Title page for ETD etd-05122008-003114


Type of Document Master's Thesis
Author Murray, Robert Paul
Author's Email Address rpmurray@vt.edu
URN etd-05122008-003114
Title Reform in the land of Serf and Slave, 1825-1861
Degree Master of Arts
Department History
Advisory Committee
Advisor Name Title
Nelson, Amy Committee Chair
Mollin, Marian B. Committee Member
Wallenstein, Peter R. Committee Member
Keywords
  • Antislavery Movement—Southern States
  • Emancipation—Russia
  • Gradualism
  • Intellectual Movements—Nineteenth Century
  • Political Economy—Nineteenth Century
  • Reformism—Nineteenth Century
  • Serfdom—Russia
  • Slavery—United States
  • Transatlantic Community—Nineteenth Century
Date of Defense 2008-04-30
Availability unrestricted
Abstract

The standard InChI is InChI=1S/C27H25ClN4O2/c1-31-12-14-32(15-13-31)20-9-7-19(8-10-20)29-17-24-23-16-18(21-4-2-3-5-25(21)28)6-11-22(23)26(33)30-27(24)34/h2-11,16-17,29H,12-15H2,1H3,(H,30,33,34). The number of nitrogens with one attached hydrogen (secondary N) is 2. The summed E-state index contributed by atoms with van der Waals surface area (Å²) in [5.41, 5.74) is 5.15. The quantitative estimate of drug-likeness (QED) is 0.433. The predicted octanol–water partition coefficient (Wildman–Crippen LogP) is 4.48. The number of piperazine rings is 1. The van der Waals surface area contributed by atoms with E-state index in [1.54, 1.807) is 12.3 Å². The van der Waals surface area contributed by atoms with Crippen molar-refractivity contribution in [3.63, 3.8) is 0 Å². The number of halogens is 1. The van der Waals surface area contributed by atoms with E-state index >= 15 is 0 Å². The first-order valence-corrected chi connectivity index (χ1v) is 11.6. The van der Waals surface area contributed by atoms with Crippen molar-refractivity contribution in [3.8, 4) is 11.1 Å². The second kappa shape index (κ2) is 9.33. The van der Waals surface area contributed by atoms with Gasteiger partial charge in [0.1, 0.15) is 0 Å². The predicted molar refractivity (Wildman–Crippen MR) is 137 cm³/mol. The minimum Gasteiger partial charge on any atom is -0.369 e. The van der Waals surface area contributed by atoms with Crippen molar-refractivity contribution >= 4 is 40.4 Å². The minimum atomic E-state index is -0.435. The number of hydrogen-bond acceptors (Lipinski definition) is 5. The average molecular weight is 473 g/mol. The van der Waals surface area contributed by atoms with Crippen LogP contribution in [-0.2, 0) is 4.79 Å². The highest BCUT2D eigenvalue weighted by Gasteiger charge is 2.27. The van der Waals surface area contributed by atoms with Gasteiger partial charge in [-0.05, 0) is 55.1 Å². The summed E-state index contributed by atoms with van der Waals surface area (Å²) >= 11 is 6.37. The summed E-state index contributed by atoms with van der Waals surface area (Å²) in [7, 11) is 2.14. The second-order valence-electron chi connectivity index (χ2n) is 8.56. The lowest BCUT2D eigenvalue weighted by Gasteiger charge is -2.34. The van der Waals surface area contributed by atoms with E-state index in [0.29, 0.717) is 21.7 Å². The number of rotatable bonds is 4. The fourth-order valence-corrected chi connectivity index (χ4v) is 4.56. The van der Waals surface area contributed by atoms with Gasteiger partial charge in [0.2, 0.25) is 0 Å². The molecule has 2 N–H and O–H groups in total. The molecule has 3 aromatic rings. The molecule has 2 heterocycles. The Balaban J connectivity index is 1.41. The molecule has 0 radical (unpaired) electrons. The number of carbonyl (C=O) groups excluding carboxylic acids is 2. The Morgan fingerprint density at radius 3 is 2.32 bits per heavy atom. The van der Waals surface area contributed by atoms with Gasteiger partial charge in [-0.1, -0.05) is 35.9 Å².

This thesis argues that the significance of pre-Civil War southern opposition to slavery has been largely marginalized and mischaracterized by previous historiography. By contextualizing southern antislavery activism as but a single wing within a broader reformist movement, historians can move beyond simplistic interpretations of these antislavery advocates as fool-hardy and tangential “losers.” While opposition to slavery constituted a key goal for these reformers, it was not their only aspiration, and they secured considerable success in other aspects of reform. Nineteenth-century Russians, simultaneously struggling with their own system of bonded labor, offer excellent counterpoints to reorient the role of antebellum southern reformers. Through their shared commitment to reforming liberalism, a preference for gradualism as the vehicle of change, and a shared intellectual framework based upon new theories of political economy, the Russian and southerners’ histories highlight a transatlantic intellectual community in which southern reformers were full members. Adapting multiple theories from this transnational exchange of ideas, southern reformers were remarkably liminal figures useful for contemporary scholarly exploration into the nineteenth-century culture of reform. Ultimately, it was this liminality coupled with the inegalitarian nature of their movement that ensured that the southern antislavery movement would fail to secure a gradual demise to slavery.
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